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A different tribute to MAA (Mothers of Adults with Autism) from The Misfits Camp and Project Inclusion Network – togetherbe

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On Mother’s Day, a heartbreaking film of five mothers sharing their journeys in raising their children diagnosed with Autism was launched. The film starts with a sensitive reality called “Filial Piety”. This is the belief that children should take care of their parents when the latter become older, to repay for their upbringing.


In reality today, this is quite impossible for some, especially mothers of adults with autism. With sons and daughters now in their late twenties, the question: How will they survive when their parents are gone?” haunts family members.

These five courageous mothers shared their journeys- from the moment they discovered their children’s disorder to the coping mechanisms they developed and the sacrifices they willingly made. Their narratives underscored three recurring themes: the criticality of early detection, the necessity of active parental involvement, and the staggering financial burden of medical and educational support for the neurodiverse.

The film also sheds light on the mothers’ fears for the future and the potential solutions organizations like Project Inclusion Network and The Misfits Camp could offer. Through their dedicated efforts, these organizations provide these families with a glimmer of hope and support, offering a lifeline in the face of uncertainty.

Project Inclusion Network’s Executive Director Grant Javier feels grateful that his organization has helped many neurodivergent find employment, he shares “We know that opportunities abound. But most PWDs (persons with disabilities) are not able to access them, especially in the area of employment. Our network is an NGO that focuses on training, education, and providing access to jobs and even livelihood for persons with disabilities. I’m delighted to hear that our moms and kids here are very grateful for our network’s help. This is close to my heart because I also have a son with Autism. I also had their fears for the longest time. I’m happy to give hope and provide a future for these families and children.”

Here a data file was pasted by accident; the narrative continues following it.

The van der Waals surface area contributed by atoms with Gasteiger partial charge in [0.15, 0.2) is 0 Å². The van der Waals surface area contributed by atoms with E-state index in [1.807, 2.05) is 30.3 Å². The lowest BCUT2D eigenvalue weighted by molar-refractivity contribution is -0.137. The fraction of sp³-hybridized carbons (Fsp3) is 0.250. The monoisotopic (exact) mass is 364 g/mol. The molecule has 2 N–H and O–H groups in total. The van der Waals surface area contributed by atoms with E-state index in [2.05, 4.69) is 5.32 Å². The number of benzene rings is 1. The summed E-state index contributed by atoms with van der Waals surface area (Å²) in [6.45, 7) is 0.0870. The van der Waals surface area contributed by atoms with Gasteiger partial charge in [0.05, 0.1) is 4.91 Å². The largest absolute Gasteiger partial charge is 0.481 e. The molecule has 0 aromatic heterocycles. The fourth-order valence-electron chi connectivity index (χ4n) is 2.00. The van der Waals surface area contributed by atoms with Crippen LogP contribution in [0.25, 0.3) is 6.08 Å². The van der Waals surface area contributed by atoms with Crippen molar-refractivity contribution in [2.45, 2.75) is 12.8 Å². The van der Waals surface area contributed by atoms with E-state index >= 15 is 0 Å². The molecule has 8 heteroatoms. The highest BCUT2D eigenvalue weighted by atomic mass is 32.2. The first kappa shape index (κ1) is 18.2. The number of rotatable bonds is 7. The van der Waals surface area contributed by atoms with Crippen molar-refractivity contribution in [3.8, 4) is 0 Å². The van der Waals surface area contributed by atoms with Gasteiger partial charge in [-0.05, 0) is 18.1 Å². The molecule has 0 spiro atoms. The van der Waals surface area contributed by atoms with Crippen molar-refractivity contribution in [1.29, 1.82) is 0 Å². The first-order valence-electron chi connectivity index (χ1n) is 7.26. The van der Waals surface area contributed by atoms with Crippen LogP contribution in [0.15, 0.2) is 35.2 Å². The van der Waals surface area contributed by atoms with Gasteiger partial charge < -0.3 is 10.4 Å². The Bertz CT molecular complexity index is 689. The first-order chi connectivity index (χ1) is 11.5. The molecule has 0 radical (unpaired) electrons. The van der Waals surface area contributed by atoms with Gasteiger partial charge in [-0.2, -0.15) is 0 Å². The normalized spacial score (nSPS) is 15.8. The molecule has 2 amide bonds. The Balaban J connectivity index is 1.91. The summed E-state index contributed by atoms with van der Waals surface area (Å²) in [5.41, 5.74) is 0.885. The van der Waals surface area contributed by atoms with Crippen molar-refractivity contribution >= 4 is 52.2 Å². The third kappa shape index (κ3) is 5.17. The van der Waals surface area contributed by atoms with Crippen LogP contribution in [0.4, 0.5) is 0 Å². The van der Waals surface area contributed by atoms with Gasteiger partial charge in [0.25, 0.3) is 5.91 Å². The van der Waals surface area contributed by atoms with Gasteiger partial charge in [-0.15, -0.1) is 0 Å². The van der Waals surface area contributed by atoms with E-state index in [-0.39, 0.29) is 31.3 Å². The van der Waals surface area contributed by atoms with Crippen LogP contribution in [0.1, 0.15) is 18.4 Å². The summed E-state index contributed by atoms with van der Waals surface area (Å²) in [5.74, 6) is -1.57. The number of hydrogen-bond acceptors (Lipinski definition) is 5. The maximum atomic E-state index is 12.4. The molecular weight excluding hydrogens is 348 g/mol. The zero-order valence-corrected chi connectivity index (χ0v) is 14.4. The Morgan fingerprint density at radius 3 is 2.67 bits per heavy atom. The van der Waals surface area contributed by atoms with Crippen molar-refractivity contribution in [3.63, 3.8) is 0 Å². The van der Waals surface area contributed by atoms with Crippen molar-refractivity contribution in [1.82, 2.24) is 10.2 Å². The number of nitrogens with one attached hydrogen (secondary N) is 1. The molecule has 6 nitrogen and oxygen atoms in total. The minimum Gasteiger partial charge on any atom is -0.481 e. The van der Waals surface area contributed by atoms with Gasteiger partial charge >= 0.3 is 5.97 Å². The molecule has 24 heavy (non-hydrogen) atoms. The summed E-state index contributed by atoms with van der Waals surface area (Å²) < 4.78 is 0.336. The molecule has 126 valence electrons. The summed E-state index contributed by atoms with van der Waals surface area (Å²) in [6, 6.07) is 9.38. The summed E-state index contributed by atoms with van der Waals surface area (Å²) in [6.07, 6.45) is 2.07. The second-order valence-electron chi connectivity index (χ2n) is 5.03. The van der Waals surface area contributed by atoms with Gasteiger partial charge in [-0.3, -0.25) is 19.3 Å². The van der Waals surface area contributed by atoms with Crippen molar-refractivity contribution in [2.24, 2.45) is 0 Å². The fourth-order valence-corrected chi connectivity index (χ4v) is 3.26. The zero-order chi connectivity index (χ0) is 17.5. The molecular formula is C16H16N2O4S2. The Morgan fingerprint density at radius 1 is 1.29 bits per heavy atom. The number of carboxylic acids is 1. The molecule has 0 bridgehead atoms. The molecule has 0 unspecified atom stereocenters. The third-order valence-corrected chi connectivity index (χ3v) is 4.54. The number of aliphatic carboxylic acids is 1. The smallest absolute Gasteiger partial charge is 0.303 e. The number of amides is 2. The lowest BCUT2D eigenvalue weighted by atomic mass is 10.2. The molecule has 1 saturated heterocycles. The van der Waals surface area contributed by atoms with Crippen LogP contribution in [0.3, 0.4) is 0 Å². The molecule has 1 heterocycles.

As for adults with Autism gifted creative talents, there is hope for a future in the creative industry. The Misfits Camp, a non-stock, non-profit organization, helps assess, train, and bridge divergent creatives to a career in advertising, production, and social media.

Chairmom and Founder Merlee Jayme, said: “All these years, I’ve worked with many global creatives, and I’ve never seen talent from adults with Autism: different brains, amazing skills. So, we’ve opened our doors, invited them, and assessed their creative capabilities. We are now training them, honing their skills, and letting them show more of their abilities than their disabilities. Why did we create this film? Because most of the focus is usually on the children, not the mothers. We want to help mothers and all parents of Adults with Autism never lose hope. We all believe that given the right guidance and mentoring, they can have a bright future ahead of them. And, take care of them when they’re old and gray.”’

Filial piety, or debt of gratitude to parents, is an important traditional Filipino value that most adults with autism try to uphold. With all their mothers’ support, sacrifices, and undying love, they try their best to give back in any way they can.

Director: Mike Calaquian
DOP: Marcee Lacap / Dom Dycaco
AD: Alexa Calaquian
Hair and Makeup: Joanne Calaquian
Editors and Colourist: Mike and Natasha Calaquian

A different tribute to MAA (Mothers of Adults with Autism) from The Misfits Camp and Project Inclusion Network
A different tribute to MAA (Mothers of Adults with Autism) from The Misfits Camp and Project Inclusion Network

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Miranda Cosgrove

My Miranda cosgrove is an accomplished article writer with a flair for crafting engaging and informative content. With a deep curiosity for various subjects and a dedication to thorough research, Miranda cosgrove brings a unique blend of creativity and accuracy to every piece.

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